The lack of documentation surprises me and while someone claimed to me that if Eigenharp put a manual out there I would not really understand it because of the nature of the instrument and that I would just have to play one to understand. Well, I understood the manual to my Moog Voyager just fine before I bought one and in many ways, I saw more depth to the instrument by reading the manual so I have to believe that the manual would perhaps make me not want to buy one. I even had some feeback from the buy that wrote the manual on the Moog board. So I'm just saying, this explanation for why there is no manual does not work for me. I am open to hearing better ones.
I was also told that Eigenharp is working on a CV interface. Great to hear but I have heard these kinds of promises before and seen nothing. Remmber how expandable the V-Synth was going to be. Years latter and nothing. I know that the Continuum has a CV interface (a really sophisticated one) and there are some great examples out there on the Continuum website. I can use this inerface directly with my Voyager which I find very useful and frankly, its a big selling point of the Continuum for me and vaporware, be it eigenware or not, does not impress me. Show me the CVs and I will be more impressed.
I also want to comment on the whole issue of the built it scales and the sequencing. OK, "cool" as the young ones say but not that "cool" because frankly, software can do all these things and much better right? And what is being done is not rocket science. Some softsynths have the ability to have multiple scales. Absynth for one comes to my mind. For sequencing, numerology seems pretty powerful. Or am I just not "cool" and missing something?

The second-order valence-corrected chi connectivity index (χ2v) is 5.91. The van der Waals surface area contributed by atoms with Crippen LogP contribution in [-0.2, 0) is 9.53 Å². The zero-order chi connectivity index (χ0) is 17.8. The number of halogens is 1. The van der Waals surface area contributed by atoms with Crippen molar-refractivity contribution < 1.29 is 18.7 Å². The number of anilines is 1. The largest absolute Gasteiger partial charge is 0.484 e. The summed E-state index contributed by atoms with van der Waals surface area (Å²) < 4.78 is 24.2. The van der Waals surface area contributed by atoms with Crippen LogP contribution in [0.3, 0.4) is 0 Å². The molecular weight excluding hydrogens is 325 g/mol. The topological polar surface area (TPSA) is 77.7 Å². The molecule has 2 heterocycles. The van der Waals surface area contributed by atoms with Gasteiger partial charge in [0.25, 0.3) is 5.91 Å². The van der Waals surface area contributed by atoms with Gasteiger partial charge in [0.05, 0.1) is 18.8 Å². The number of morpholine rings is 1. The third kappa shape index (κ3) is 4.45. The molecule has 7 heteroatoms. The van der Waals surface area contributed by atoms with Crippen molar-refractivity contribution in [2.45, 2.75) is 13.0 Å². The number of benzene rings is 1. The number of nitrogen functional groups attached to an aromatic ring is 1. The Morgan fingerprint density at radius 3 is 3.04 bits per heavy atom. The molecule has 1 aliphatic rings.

So this stuff, while "cool" seems to be more window dressing to me. Then again, I did not vote for Obama (sorry, just had to get that one in).
So why did I buy an instrument that I am not that impressed with it. Well, the sensitivity of the controller has got me interested for real and I dont' think its window dressing. It works apparently in two directions and based on pressure all independent for each key although how this is translated into synth parameters is not clear to me or into MIDI for that matter. I have been told that the real power of this instrument is in the built in synths. OK, but a manual would at least show me that to some extent.
I would also like to know if the X and Y motions control separate parameters and if there is velocity and after touch (based on key pressure). It appears so but I am much more interested in how to translate these into parameters.
So I guess the bottom line is that I am intrigued enough to make a sizable investment in a Pico and we will see where things go from there but I will post my evaluation here. Apparently my Pico went out in the mail today (I presume from England and hopefully free of Volcanic interference) and we shall see what happens from there. I will keep you posted.